In a Peanuts comic strip, the very enterprising character Lucy advertised “psychiatric help” for five cents. Linus found his way to her office and acknowledged his “deep feelings of depression.” When he asked her what he could do about his condition, Lucy’s quick reply was, “Snap out of it! Five cents, please.”
While such light-hearted entertainment brings a momentary smile, the sadness and gloom that can grip us when real life happens is not that easily dismissed. Feelings of hopelessness and despair are real, and sometimes professional attention is needed.
Lucy’s advice wasn’t helpful in addressing real anguish. However, the writer of Psalm 88 does offer something instructive and hopeful. A truckload of trouble had arrived at his doorstep. And so with raw honesty he poured out his heart to God. “I am overwhelmed with troubles and my life draws near to death” (v. 3). “You have put me in the lowest pit, in the darkest depths” (v. 6). “Darkness is my closest friend” (v. 18). We hear, feel and perhaps identify with the psalmist’s pain. Yet, that’s not all. His lament is laced with hope. “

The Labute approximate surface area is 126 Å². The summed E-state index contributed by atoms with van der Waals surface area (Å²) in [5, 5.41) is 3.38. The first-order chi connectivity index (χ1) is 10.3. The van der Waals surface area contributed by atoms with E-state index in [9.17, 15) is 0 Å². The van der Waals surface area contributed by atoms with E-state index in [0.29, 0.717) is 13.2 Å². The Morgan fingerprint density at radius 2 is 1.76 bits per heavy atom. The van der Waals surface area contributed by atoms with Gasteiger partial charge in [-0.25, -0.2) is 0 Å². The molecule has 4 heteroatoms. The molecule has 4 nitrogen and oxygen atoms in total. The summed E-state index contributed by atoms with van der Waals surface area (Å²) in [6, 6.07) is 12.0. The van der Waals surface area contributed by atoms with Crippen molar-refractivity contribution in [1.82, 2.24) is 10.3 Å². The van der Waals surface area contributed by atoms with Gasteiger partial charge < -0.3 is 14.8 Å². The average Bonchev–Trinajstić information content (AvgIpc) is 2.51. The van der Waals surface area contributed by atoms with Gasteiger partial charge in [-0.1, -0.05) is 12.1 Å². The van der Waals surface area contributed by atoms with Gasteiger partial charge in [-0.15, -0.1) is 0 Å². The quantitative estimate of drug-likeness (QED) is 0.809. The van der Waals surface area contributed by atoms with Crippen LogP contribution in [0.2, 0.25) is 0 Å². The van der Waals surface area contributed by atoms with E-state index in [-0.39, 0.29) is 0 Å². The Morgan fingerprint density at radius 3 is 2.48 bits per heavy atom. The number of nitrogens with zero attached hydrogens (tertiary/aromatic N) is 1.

The heroic deeds of US Army soldier Desmond Doss are featured in the 2016 movie Hacksaw Ridge. While Doss’ convictions wouldn’t allow him to take human life, as an army medic he committed himself to preserving life even at the risk of his own. The citation read at Doss’ Medal of Honor ceremony on October 12, 1945, included these words: “Private First Class Doss refused to seek cover and remained in the fire-swept area with the many stricken, carrying them one by one to the edge of the escarpment. . . . He unhesitatingly braved enemy shelling and small arms fire to assist an artillery officer.”